Then, of course, the trader has to cover postage and overheads. I always think that postage is just the cost for popping the item in the post to the buyer. But of course other costs have to be covered. Instead of re-using packaging sent to me, I buy new envelopes. This is because it takes ages to rip off old tape, stickers and cover over handwriting from an envelope sent to me. If a have a few of them, I don’t want to be spending an hour, trying to re-use scrappy envelopes, I need to get the items sent to the customer with a minimum of fuss and the customer doesn't really want to see a battered old envelope when they get their package. Buying envelopes, printing address labels, taping and gluing the package securely takes a cost hit. Then of course there’s standard taxes, such as Paypal fees and, in my case, Discogs fees.

If these costs were added to the item price, the item price would then be too high to attract any custom. The only place these costs can be absorbed is within the postage costs.

Another element to pricing when selling is market value. What price a trader sells a release for will have an effect on the releases worth. For instance, if a release is generally sold for £10 and a few traders manage to sell the release for £1, then the market value for that release has dropped significantly. Buyers will not buy the release anymore at £10 if they have seen it sold before for significantly less. A trader has to think about this to some extent so as not to undermine the whole market. The same can be said for asking a high price. If the same item gets sold a few times at a higher price than £10, then it’s in the markets best interest to keep that price up if demand allows it.

Then I suspect that some traders want to hold on to some more precious items. I think this is done to show a customer what kind of trader they are by the stock they are holding. My stock, on the majority, is cheap pop stuff that is worth little. To a buyer perusing my stock, I imagine that as a trader I don’t look incredibly professional because of the stock I keep. If I had a variety of rare collectables in stock, I would probably look more serious to a potential customer. To be able to hold stock, the easiest method would be to hike the price of certain items up. This would help keep some of the serious stock and as an added bonus, if some of it sold it would be at a greater price, which is a plus for the trader and also helps the market go up in value.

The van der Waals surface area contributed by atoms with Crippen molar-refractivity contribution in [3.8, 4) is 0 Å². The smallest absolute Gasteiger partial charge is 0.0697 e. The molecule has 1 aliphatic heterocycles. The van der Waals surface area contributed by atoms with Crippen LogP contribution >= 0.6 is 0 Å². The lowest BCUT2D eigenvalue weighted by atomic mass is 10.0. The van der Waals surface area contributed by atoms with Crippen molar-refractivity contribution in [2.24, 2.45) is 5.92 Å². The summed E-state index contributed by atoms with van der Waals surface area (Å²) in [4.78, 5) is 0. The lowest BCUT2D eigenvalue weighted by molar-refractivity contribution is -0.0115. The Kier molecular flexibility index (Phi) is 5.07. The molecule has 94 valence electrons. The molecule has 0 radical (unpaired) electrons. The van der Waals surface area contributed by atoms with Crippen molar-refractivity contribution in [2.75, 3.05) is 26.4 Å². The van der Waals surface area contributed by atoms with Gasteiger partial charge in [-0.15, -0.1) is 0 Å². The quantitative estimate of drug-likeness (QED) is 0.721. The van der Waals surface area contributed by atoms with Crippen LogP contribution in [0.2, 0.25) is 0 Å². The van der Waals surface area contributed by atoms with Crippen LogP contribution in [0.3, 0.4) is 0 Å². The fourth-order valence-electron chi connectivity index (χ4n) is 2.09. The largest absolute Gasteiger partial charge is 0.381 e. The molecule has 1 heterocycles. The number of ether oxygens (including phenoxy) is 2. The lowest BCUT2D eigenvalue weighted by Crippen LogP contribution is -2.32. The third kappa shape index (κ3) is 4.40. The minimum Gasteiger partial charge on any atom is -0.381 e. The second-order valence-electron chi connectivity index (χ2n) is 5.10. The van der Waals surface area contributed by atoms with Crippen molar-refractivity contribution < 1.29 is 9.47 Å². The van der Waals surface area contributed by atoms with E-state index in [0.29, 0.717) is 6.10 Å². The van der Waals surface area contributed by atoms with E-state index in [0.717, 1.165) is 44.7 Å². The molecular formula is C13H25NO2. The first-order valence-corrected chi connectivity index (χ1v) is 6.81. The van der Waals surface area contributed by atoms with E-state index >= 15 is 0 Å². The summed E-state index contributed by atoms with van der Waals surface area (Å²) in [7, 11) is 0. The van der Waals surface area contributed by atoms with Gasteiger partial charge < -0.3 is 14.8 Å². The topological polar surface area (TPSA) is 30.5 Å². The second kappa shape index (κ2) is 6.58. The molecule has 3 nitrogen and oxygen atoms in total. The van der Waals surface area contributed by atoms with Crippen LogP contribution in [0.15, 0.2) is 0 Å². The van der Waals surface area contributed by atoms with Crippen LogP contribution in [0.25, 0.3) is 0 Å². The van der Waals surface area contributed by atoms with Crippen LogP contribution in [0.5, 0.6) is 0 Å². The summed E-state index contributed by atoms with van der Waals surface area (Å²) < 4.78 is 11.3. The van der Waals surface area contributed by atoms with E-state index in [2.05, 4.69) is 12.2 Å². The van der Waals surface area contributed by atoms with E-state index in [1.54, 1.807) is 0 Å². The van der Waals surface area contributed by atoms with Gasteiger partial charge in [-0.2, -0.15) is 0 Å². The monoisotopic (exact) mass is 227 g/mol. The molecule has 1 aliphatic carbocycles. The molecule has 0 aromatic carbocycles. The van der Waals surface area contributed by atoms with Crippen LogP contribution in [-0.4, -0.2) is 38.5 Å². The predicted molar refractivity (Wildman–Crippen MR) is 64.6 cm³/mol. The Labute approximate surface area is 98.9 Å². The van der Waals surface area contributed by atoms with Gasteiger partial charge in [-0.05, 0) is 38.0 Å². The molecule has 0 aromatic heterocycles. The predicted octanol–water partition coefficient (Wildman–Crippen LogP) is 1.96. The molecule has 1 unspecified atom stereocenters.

So now I can see another side to traders. If a trader is selling an item at a ridiculous price, they either have made a bad judgement and don’t know the market for the particular item, or they are trying to retain stock while trading at the same time. Or it could just be that they are greedy, which is also a distinct possibility. What does this mean for you dear reader? As a trader, I would say, if an item looks overpriced, talk to the trader, give them examples of why you think the item is overpriced and make them an offer. As a buyer I know this works.

The vinyl compilation box set The History of the House Sound of Chicago, which I needed to purchase because M/A/R/R/S Pump up the Volume was on it, came up for sale on ebay. This was a trader and not a private seller and was selling it for about £130 on buy it now. I sent the trader an email showing the prices it had sold for on Discogs for around £50 and £60 and offered £45. The trader accepted, which was great. Always give it a try.

Of course, there are still greedy and know-it-all traders out there, so my previous opinion of some traders is still valid, damn it. I am right to moan, and carry on moaning I shall, for I am all knowing and wise and I want bargains. Hmph!